U.S. gasoline production broke records in 2014, despite anemic demand that has persisted for more than six years.
For the week ended Dec. 19, gasoline output totaled 9.92 million barrels per day, the most ever, according to data from the U.S. Energy Information Administration. That beat the previous record set in June of 9.84 million barrels per day, and a jump of 460,000 barrels per day since the first week of December.
Since 1982, total U.S. gasoline output has only averaged more than 9.6 million barrels 11 times; eight of those times were in the last year.
A glut of crude oil has pushed gasoline production to its record-breaking pace, even as refining margins have shrunk and the price of a gallon of gasoline has dropped to its lowest level in five years. Prices averaged $2.35 per gallon in the U.S. on Tuesday, according to AAA.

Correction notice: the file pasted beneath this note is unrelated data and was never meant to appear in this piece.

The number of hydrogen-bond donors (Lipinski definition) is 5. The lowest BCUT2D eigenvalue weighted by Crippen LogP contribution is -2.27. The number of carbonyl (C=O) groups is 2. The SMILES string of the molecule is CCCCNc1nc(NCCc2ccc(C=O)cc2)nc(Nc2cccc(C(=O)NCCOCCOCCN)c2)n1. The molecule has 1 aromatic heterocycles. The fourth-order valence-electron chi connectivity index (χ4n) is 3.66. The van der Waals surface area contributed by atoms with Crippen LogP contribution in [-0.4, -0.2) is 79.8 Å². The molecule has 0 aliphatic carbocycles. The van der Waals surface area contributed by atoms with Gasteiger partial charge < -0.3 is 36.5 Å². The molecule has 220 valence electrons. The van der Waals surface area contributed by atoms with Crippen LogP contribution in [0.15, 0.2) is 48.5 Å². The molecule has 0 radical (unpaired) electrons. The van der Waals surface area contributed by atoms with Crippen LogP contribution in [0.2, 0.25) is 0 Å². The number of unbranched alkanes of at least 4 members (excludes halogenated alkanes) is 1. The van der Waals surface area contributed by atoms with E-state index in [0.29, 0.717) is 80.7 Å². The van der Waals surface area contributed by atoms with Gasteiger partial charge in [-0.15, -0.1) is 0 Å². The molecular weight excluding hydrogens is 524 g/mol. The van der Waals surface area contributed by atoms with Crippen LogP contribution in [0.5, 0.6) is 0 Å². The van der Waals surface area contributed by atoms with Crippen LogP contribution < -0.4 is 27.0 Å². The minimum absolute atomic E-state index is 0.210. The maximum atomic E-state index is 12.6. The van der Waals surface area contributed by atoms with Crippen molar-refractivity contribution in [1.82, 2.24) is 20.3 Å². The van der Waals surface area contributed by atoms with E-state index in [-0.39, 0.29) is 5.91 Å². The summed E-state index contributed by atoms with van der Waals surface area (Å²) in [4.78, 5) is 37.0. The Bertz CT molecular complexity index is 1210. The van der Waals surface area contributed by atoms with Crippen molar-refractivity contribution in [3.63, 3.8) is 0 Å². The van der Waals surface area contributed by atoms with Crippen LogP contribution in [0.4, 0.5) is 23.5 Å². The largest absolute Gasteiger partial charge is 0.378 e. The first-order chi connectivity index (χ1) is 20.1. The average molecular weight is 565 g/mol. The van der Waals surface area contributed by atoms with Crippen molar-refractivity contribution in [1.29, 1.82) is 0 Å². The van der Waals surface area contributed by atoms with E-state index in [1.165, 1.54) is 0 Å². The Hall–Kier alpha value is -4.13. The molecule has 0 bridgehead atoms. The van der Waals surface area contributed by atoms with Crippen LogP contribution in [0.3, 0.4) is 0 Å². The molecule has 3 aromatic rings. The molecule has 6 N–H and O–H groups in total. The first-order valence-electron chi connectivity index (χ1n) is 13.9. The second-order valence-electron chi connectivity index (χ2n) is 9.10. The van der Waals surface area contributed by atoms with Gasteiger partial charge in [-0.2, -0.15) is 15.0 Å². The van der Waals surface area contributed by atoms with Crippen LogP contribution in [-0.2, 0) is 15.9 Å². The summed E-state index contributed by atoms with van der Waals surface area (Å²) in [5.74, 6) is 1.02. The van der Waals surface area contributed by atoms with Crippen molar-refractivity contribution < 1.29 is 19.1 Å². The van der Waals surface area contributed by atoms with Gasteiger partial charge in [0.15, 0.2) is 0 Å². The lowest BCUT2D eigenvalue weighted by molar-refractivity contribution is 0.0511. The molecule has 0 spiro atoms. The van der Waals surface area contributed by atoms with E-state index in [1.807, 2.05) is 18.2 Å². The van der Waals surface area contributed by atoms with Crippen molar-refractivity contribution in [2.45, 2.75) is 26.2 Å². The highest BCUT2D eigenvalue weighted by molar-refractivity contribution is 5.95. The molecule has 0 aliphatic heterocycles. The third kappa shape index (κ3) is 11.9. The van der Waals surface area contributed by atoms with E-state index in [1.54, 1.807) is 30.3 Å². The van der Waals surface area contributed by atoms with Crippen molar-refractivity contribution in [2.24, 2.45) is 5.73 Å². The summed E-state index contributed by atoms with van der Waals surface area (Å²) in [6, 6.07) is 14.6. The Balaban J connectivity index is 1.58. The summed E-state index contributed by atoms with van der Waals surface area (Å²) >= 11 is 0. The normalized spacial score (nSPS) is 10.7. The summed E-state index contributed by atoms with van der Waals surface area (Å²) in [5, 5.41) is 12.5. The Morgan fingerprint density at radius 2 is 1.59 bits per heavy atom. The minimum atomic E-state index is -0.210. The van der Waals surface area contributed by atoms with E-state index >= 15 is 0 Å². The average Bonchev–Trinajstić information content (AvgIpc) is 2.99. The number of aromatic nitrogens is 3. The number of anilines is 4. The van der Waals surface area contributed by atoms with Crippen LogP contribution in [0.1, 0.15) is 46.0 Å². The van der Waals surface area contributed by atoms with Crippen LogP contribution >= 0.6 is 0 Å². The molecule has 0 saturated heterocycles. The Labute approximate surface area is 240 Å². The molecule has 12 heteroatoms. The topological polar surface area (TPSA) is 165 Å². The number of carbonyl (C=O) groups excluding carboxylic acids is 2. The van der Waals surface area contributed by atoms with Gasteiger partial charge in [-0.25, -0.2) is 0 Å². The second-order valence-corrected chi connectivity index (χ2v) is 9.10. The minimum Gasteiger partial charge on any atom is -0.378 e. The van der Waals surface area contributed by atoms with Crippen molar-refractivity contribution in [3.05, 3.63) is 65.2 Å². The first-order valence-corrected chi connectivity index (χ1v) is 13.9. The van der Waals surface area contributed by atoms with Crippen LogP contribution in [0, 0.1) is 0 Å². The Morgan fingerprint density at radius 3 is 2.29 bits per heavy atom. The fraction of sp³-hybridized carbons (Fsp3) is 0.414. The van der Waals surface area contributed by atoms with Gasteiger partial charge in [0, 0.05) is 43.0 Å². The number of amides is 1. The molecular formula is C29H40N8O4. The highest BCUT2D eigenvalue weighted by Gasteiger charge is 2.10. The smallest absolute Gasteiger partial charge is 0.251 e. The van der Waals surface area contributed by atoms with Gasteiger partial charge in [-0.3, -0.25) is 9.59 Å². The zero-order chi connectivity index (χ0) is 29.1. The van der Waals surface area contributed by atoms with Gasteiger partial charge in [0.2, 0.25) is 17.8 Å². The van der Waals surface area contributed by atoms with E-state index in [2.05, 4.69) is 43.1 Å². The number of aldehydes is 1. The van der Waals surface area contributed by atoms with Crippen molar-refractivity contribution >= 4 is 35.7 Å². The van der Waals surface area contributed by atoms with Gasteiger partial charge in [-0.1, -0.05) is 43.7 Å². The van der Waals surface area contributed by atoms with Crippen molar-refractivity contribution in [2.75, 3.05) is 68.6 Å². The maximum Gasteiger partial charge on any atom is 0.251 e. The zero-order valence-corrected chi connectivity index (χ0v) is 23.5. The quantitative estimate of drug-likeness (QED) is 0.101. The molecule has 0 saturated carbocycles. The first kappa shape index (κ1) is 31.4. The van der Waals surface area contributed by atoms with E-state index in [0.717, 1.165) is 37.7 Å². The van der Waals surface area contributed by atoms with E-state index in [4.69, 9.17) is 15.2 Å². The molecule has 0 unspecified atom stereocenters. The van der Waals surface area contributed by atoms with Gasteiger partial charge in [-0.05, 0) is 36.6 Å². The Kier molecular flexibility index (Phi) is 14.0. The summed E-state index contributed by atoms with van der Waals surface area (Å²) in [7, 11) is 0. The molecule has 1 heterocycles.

The Associated Press tracked gasoline price and demand data over the last decade to show that Americans’ driving habits have changed since the recession of 2007. In the middle of 2008, demand for gasoline plummeted, and hasn’t recovered much since.
Part of the reason is because Americans are driving less overall. More people are living closer to urban centers, reducing commutes. Millenials are putting off buying cars. More Baby Boomers are retiring and getting off the road.